Madonna will not let a few cracked ribs and broken bones spoil her party. Weeks after falling from her horse on the grounds of her English estate, Madonna is in the mood to dance. Not surprisingly, she wants the world to know.
After the serious tone of her last album, 2003’s “Amerian Life,” Madonna wanted this collection to be happy and buoyant. “It was like, honey, I want to dance,” she tells Billboard during a face-to-face interview in her New York hotel suite. “I wanted to lift myself and others up with this record.”
The new album, “Confessions on a Dance Floor,’ is due Nov. 15 from Warner Bros. (one day earlier internationally). A special edition. which includes a picture book and bonus track, arrives in December.
“I wanted a record with no ballads: Madonna says,” wanted there to be no breaks, with one song segueing into the next — just like in a disco.”
The 12-tratk album was inspired by the many remixes her songs have received over the years. “Whenever I make records, I often like the remixes better than the original versions.” she says. “So, I thought, screw that. I’m going to start from that perspective.”
For her 10th studio album, Madonna collaborated primarily with producer Stuart Price, who was part of her touring band for the Re-Invention and Drowned World treks.
Together they took Madonna’s music back to the place where she first made her mark in the early ’80s: the clubs. But they did so in a way that while wickedly retro, pushes the beats and rhythms into the future.
“Our intention was to give a nod and a wink to people like Giorgio Moroder and the Bee Gees.” Madonna says. “Stuart and I didn’t want to remake the past, but make it into something new.”
The album was recorded in Price’s London flat. “I’d come by in the morning and Stuart would answer the door in his stocking feet — as he’d been up all night,” Madonna says with a smile. “I’d bring him a cup of coffee and say. ‘Stuart, your house is a mess, there’s no food in the cupboard.’ Then I’d call someone from my house to bring food over for him. And then we’d work all day.”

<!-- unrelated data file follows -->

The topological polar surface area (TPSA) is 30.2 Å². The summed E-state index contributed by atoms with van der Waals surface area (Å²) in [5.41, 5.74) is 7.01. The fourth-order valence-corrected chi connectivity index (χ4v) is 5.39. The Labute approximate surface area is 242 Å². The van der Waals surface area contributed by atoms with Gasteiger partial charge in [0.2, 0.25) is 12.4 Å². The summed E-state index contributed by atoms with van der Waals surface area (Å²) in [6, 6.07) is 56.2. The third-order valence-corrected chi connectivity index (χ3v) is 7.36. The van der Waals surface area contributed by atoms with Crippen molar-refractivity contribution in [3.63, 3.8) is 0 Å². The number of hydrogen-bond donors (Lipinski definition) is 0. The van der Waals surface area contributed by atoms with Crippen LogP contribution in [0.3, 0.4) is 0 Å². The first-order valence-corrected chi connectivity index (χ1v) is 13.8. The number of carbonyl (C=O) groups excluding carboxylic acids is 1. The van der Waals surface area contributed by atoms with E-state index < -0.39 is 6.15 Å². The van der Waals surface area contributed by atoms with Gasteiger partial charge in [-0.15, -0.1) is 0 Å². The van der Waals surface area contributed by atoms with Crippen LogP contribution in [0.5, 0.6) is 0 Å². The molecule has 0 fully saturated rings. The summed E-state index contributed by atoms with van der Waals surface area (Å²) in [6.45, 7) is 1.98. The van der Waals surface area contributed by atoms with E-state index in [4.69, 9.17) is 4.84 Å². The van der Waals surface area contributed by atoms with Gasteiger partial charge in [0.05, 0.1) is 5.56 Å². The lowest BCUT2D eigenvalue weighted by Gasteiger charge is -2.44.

Pausing for a moment, she laughs and says, “Were very much die odd couple.”
Whatever the approach, Warner Bros. Records chairman/CEO Tom Whalley likes the fact that Madonna returned to her roots for the album. “It is a tribute to dancing and having fun, which is very needed right now,” he says.
Apparently. Lead single ‘Hung Up’ is off to an explosive start. The energetic, ABBA-sampling track first appeared in September. in a TV spot for Motorola’s iTunes compatible ROKR mobile phone. Createdby BBDO New York, the ad features Madonna and other artists jammed into a phone booth.
On Oct. 17, the song made its worldwide premiere during a live, 10 minute radio Interview between Ryan Seacrest and Madonna. The interview was made available to stations around the world. Three days later, Madonna appeared on *Late Show With David Letterman.”
Then, with a major case of Saturday night fever, Madonna made surprise appearances Oct. 22 at two New York clubs: the Roxy and Luke & Leroy (for its weekly MisShapes party).
“Hung Up” also has been made available worldwide as a master ringtone with various mobile providers.
In this issue, “Hung Up” moves 38-29 on the Pop 100 Airplay chart and 30-21 on the Adult Top 40 chart.
Elsewhere, the track reaches the summit of the Hot Dance Airplay chart and climbs to No. 5 on the Hot Dance Club Play chart. It resides at No. 21 and No. 17 on The Billboard Hot 100 and the Pop 100, respectively.